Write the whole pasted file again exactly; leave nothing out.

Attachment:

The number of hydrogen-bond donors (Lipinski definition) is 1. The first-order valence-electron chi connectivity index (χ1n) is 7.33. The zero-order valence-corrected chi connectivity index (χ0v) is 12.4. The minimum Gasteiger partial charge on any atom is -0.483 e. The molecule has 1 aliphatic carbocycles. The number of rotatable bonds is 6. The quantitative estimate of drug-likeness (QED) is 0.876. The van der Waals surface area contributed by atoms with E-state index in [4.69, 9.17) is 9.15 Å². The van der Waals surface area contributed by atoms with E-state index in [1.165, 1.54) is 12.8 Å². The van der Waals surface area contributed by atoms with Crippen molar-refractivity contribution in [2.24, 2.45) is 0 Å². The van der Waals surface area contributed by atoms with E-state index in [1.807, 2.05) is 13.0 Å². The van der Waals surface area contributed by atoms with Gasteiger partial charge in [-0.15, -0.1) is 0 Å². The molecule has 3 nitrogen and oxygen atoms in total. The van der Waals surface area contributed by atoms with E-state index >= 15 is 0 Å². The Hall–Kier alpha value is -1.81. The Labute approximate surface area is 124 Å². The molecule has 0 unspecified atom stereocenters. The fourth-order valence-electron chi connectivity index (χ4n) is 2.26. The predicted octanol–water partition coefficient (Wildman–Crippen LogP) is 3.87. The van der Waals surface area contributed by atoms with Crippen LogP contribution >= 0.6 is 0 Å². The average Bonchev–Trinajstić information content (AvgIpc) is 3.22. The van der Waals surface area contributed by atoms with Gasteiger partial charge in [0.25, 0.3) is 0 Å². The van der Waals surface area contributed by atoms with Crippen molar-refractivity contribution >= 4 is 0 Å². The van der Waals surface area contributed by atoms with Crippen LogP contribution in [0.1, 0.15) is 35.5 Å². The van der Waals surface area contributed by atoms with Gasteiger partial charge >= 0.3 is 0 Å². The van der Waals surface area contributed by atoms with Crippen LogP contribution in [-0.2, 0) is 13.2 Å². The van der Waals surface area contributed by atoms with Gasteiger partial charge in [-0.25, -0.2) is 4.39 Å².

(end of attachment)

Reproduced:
The number of hydrogen-bond donors (Lipinski definition) is 1. The first-order valence-electron chi connectivity index (χ1n) is 7.33. The zero-order valence-corrected chi connectivity index (χ0v) is 12.4. The minimum Gasteiger partial charge on any atom is -0.483 e. The molecule has 1 aliphatic carbocycles. The number of rotatable bonds is 6. The quantitative estimate of drug-likeness (QED) is 0.876. The van der Waals surface area contributed by atoms with E-state index in [4.69, 9.17) is 9.15 Å². The van der Waals surface area contributed by atoms with E-state index in [1.165, 1.54) is 12.8 Å². The van der Waals surface area contributed by atoms with Crippen molar-refractivity contribution in [2.24, 2.45) is 0 Å². The van der Waals surface area contributed by atoms with E-state index in [1.807, 2.05) is 13.0 Å². The van der Waals surface area contributed by atoms with Gasteiger partial charge in [-0.15, -0.1) is 0 Å². The molecule has 3 nitrogen and oxygen atoms in total. The van der Waals surface area contributed by atoms with E-state index >= 15 is 0 Å². The Hall–Kier alpha value is -1.81. The Labute approximate surface area is 124 Å². The molecule has 0 unspecified atom stereocenters. The fourth-order valence-electron chi connectivity index (χ4n) is 2.26. The predicted octanol–water partition coefficient (Wildman–Crippen LogP) is 3.87. The van der Waals surface area contributed by atoms with Crippen LogP contribution >= 0.6 is 0 Å². The average Bonchev–Trinajstić information content (AvgIpc) is 3.22. The van der Waals surface area contributed by atoms with Gasteiger partial charge in [0.25, 0.3) is 0 Å². The van der Waals surface area contributed by atoms with Crippen molar-refractivity contribution >= 4 is 0 Å². The van der Waals surface area contributed by atoms with Crippen LogP contribution in [0.1, 0.15) is 35.5 Å². The van der Waals surface area contributed by atoms with Gasteiger partial charge >= 0.3 is 0 Å². The van der Waals surface area contributed by atoms with Crippen LogP contribution in [-0.2, 0) is 13.2 Å². The van der Waals surface area contributed by atoms with Gasteiger partial charge in [-0.25, -0.2) is 4.39 Å².